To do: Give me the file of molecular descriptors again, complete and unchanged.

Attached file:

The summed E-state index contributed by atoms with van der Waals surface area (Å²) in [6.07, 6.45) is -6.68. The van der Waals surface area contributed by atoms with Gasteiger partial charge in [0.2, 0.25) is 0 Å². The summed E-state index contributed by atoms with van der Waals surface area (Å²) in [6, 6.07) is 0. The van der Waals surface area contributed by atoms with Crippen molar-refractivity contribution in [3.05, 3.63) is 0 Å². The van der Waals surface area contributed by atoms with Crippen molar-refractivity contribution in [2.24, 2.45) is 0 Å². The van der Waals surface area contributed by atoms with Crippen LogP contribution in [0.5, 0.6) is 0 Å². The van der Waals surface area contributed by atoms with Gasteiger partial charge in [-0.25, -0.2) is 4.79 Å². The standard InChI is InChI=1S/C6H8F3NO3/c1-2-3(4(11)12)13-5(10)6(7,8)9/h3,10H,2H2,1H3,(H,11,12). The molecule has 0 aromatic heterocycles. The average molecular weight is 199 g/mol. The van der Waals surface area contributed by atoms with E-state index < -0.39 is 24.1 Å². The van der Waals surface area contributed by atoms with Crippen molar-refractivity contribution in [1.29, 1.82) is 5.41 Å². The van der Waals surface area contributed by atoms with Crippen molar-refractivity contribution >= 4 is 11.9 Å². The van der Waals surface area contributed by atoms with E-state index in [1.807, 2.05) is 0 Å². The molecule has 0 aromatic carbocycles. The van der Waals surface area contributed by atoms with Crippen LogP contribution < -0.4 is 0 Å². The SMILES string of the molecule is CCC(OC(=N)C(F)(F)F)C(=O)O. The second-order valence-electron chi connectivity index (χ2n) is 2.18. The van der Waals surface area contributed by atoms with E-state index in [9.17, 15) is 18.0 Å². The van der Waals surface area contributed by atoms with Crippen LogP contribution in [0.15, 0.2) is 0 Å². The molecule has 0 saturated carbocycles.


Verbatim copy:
The summed E-state index contributed by atoms with van der Waals surface area (Å²) in [6.07, 6.45) is -6.68. The van der Waals surface area contributed by atoms with Gasteiger partial charge in [0.2, 0.25) is 0 Å². The summed E-state index contributed by atoms with van der Waals surface area (Å²) in [6, 6.07) is 0. The van der Waals surface area contributed by atoms with Crippen molar-refractivity contribution in [3.05, 3.63) is 0 Å². The van der Waals surface area contributed by atoms with Crippen molar-refractivity contribution in [2.24, 2.45) is 0 Å². The van der Waals surface area contributed by atoms with Crippen LogP contribution in [0.5, 0.6) is 0 Å². The van der Waals surface area contributed by atoms with Gasteiger partial charge in [-0.25, -0.2) is 4.79 Å². The standard InChI is InChI=1S/C6H8F3NO3/c1-2-3(4(11)12)13-5(10)6(7,8)9/h3,10H,2H2,1H3,(H,11,12). The molecule has 0 aromatic heterocycles. The average molecular weight is 199 g/mol. The van der Waals surface area contributed by atoms with E-state index < -0.39 is 24.1 Å². The van der Waals surface area contributed by atoms with Crippen molar-refractivity contribution in [1.29, 1.82) is 5.41 Å². The van der Waals surface area contributed by atoms with Crippen molar-refractivity contribution >= 4 is 11.9 Å². The van der Waals surface area contributed by atoms with E-state index in [1.807, 2.05) is 0 Å². The molecule has 0 aromatic carbocycles. The van der Waals surface area contributed by atoms with Crippen LogP contribution < -0.4 is 0 Å². The SMILES string of the molecule is CCC(OC(=N)C(F)(F)F)C(=O)O. The second-order valence-electron chi connectivity index (χ2n) is 2.18. The van der Waals surface area contributed by atoms with E-state index in [9.17, 15) is 18.0 Å². The van der Waals surface area contributed by atoms with Crippen LogP contribution in [0.15, 0.2) is 0 Å². The molecule has 0 saturated carbocycles.